Saturday, January 12, 2019

Mini Reviews: The Last Time We Say Goodbye || How It Went Down








The Last Time We Say Goodbye by Cynthia Hand



Genre: Young adult contemporary
Pages: 390
Publication date: February 2015

Since her brother, Tyler, committed suicide, Lex has been trying to keep her grief locked away, and to forget about what happened that night. But as she starts putting her life, her family, and her friendships back together, Lex is haunted by a secret she hasn't told anyone—a text Tyler sent, that could have changed everything.


Likes: Honestly, when I started this book, I wasn’t sure if it was a “me” novel. It sounds very angsty. Then, within the first few chapters, the main character sees the ghost of her dead brother, freaks out, and throws her phone at him. When I read that scene, I was like, “Yep, I’m going to enjoy this story.”

The main character, Lex, is dealing with the recent suicide of her younger brother, Tyler. I think the author handles Lex’s emotions realistically. Lex keeps analyzing everything that happened on the day her brother died. She feels guilty that she didn’t answer his text messages in time. She feels guilty that she went on a date instead of staying home with him. It’s sad to watch her struggle, but it’s also relatable. I think most of us wish we could go back in time and get a do-over with an event.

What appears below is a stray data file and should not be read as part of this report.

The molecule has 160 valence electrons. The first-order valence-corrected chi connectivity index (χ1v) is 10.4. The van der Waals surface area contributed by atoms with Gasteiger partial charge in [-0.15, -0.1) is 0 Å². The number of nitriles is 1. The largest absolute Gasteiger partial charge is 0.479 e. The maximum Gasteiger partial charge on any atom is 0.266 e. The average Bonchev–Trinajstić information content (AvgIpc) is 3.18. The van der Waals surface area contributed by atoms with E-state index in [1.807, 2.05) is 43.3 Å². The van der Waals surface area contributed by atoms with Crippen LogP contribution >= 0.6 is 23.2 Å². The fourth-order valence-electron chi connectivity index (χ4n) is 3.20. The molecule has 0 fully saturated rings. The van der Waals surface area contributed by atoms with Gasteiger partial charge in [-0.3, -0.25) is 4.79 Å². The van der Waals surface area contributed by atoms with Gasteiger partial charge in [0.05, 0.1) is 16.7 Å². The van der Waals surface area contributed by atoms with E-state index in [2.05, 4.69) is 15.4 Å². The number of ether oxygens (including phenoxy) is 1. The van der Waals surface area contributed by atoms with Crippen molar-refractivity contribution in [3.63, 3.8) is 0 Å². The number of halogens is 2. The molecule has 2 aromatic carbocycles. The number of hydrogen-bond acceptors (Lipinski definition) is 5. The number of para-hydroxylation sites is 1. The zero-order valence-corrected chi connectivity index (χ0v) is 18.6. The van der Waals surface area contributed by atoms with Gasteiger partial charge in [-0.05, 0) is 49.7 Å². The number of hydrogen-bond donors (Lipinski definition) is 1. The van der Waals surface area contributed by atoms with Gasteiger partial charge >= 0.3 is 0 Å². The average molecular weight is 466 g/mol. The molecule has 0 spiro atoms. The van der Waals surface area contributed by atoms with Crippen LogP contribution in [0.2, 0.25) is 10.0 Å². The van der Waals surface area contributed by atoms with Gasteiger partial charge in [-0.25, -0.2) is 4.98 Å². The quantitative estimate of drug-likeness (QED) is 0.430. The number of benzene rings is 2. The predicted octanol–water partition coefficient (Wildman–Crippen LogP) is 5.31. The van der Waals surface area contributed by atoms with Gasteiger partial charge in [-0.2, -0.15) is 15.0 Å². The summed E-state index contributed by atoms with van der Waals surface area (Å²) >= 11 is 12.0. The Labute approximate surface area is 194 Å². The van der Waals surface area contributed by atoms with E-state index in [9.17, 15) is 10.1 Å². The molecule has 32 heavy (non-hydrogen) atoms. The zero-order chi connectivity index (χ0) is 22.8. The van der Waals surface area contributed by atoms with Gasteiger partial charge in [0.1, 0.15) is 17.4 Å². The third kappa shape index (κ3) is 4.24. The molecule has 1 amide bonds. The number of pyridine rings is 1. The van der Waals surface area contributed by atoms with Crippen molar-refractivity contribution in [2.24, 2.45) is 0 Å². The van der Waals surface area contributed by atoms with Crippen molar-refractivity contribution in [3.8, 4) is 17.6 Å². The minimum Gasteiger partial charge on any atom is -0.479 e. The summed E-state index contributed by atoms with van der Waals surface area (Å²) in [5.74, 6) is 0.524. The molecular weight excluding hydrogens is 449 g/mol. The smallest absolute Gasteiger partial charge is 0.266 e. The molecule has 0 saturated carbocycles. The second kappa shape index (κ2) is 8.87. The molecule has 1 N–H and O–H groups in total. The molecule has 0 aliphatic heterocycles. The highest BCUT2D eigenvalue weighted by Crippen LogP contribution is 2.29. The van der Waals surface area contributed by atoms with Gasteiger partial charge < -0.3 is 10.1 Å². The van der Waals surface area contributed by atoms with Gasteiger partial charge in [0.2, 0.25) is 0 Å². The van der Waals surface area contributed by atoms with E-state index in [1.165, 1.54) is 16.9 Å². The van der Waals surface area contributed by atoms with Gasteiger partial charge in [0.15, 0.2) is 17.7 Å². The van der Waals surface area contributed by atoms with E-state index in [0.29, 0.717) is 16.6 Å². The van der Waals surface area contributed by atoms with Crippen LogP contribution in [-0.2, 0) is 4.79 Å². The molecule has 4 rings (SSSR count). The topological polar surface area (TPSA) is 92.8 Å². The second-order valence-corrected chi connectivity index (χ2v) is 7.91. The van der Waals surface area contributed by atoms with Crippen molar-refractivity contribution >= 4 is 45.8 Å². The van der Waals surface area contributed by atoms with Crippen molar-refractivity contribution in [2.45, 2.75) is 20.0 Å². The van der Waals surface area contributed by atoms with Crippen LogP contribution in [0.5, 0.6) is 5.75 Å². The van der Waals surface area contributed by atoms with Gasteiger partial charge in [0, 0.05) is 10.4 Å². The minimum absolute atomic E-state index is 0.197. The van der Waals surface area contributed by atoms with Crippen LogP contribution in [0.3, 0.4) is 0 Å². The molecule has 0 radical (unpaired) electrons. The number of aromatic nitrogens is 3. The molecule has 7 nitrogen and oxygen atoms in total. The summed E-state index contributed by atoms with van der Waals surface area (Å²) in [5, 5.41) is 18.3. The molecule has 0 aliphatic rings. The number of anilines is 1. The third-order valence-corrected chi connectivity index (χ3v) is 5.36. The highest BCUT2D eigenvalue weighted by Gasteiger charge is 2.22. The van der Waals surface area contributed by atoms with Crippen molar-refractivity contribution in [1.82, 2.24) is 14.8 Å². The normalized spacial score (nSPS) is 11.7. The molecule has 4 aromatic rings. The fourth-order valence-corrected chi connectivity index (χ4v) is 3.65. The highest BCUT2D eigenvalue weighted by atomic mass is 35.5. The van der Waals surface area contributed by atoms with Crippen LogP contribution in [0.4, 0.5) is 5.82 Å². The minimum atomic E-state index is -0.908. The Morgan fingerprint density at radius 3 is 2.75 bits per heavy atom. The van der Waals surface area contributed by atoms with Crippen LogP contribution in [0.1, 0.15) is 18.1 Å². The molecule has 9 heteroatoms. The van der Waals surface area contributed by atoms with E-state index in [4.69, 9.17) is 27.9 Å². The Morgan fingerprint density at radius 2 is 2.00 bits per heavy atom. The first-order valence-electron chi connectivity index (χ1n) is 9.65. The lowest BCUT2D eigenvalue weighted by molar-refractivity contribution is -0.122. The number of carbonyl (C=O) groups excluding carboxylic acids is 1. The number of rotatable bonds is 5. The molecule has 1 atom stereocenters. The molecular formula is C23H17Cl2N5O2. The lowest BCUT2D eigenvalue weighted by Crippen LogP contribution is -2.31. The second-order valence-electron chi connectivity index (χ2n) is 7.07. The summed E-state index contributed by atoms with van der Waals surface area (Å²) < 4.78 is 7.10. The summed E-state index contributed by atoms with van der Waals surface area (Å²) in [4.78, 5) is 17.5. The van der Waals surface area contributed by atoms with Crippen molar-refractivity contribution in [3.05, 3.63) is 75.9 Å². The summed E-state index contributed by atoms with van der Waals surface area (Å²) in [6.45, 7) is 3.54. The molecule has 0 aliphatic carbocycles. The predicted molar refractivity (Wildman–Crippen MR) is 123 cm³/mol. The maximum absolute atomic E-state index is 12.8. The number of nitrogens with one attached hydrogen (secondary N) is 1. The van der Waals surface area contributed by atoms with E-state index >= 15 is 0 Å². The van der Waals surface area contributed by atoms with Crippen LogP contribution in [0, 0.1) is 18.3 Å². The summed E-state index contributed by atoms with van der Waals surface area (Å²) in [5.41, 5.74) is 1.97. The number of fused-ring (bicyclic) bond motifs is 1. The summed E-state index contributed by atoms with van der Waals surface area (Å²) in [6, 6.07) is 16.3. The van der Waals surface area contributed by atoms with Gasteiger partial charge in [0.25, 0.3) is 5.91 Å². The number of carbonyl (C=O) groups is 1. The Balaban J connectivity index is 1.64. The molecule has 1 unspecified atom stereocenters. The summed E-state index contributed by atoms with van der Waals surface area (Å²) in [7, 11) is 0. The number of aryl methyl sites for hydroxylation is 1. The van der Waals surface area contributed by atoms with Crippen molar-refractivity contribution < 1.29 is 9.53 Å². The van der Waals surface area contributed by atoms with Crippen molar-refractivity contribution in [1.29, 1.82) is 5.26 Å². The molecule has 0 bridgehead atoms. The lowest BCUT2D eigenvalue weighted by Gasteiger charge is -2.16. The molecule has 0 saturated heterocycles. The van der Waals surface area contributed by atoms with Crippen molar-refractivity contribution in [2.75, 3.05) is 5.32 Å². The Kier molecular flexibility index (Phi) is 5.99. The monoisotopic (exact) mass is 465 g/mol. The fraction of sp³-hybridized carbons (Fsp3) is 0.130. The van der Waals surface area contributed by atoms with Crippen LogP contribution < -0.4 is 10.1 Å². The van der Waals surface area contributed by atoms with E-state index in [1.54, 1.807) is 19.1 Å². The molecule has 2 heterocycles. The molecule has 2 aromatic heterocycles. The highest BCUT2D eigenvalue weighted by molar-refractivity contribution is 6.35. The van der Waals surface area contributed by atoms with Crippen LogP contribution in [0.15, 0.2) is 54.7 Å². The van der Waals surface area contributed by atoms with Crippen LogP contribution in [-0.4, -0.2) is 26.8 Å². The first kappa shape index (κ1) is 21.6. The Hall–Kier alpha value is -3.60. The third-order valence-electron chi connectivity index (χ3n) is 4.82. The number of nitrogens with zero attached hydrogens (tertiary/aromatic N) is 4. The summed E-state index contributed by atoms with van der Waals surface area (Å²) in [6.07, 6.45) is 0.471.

Speaking of dates, there is romance in this book, and I didn’t hate it! Sure, it’s a bit unrealistically perfect, but it’s sweet and doesn’t take over the whole plot. I appreciate that.

I love how Tyler’s depression is handled. It’s not extremely obvious that he’s depressed. He goes to school, has friends, plays sports. This novel shows that depression can be hard to spot. You never know what’s going on inside another person’s head. I also like that Tyler doesn’t have “reasons” for committing suicide. He kills himself because he’s depressed. That’s it. There’s no one to blame. Nothing extraordinarily terrible happened to him. Tyler’s suicide is Tyler’s fault and no one else’s.


There's death all around us. Everywhere we look. 1.8 people kill themselves every second. We just don't pay attention. Until we do.The Last Time We Say Goodbye



Dislikes: I got frustrated with Lex, especially in the beginning. She’s sometimes ungrateful, whiny, and self-centered. I especially disliked her when she was moaning about having to talk to the expensive therapist that her mother is paying for. I guess I can’t complain about Lex too much. I was also an ungrateful, whiny, and self-centered teenager. She’s realistic.